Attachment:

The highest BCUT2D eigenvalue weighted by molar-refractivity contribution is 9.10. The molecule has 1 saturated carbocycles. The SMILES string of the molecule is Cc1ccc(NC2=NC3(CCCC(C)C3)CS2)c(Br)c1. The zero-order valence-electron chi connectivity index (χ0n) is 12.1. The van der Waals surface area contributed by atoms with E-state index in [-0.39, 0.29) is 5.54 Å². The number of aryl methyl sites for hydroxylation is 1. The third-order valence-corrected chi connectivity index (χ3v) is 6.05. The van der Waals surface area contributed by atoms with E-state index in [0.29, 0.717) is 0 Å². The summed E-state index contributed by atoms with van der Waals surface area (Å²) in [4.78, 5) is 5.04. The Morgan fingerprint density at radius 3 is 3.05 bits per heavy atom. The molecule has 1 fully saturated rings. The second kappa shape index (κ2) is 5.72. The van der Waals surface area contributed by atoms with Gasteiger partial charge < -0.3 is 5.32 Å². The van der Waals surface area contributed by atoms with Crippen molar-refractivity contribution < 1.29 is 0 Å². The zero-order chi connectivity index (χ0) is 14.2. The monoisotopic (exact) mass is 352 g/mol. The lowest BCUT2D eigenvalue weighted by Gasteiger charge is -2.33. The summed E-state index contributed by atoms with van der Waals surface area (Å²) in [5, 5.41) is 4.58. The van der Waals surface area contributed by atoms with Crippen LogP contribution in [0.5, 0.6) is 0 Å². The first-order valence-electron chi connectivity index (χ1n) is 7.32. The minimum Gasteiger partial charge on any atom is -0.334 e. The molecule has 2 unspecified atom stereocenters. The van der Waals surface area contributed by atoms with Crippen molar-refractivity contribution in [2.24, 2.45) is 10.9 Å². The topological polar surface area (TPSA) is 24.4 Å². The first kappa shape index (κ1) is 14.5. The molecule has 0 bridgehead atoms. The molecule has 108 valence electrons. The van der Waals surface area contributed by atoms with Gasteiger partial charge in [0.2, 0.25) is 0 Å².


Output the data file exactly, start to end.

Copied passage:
The highest BCUT2D eigenvalue weighted by molar-refractivity contribution is 9.10. The molecule has 1 saturated carbocycles. The SMILES string of the molecule is Cc1ccc(NC2=NC3(CCCC(C)C3)CS2)c(Br)c1. The zero-order valence-electron chi connectivity index (χ0n) is 12.1. The van der Waals surface area contributed by atoms with E-state index in [-0.39, 0.29) is 5.54 Å². The number of aryl methyl sites for hydroxylation is 1. The third-order valence-corrected chi connectivity index (χ3v) is 6.05. The van der Waals surface area contributed by atoms with E-state index in [0.29, 0.717) is 0 Å². The summed E-state index contributed by atoms with van der Waals surface area (Å²) in [4.78, 5) is 5.04. The Morgan fingerprint density at radius 3 is 3.05 bits per heavy atom. The molecule has 1 fully saturated rings. The second kappa shape index (κ2) is 5.72. The van der Waals surface area contributed by atoms with Gasteiger partial charge < -0.3 is 5.32 Å². The van der Waals surface area contributed by atoms with Crippen molar-refractivity contribution < 1.29 is 0 Å². The zero-order chi connectivity index (χ0) is 14.2. The monoisotopic (exact) mass is 352 g/mol. The lowest BCUT2D eigenvalue weighted by Gasteiger charge is -2.33. The summed E-state index contributed by atoms with van der Waals surface area (Å²) in [5, 5.41) is 4.58. The van der Waals surface area contributed by atoms with Crippen LogP contribution in [0.5, 0.6) is 0 Å². The first-order valence-electron chi connectivity index (χ1n) is 7.32. The minimum Gasteiger partial charge on any atom is -0.334 e. The molecule has 2 unspecified atom stereocenters. The van der Waals surface area contributed by atoms with Crippen molar-refractivity contribution in [2.24, 2.45) is 10.9 Å². The topological polar surface area (TPSA) is 24.4 Å². The first kappa shape index (κ1) is 14.5. The molecule has 0 bridgehead atoms. The molecule has 108 valence electrons. The van der Waals surface area contributed by atoms with Gasteiger partial charge in [0.2, 0.25) is 0 Å².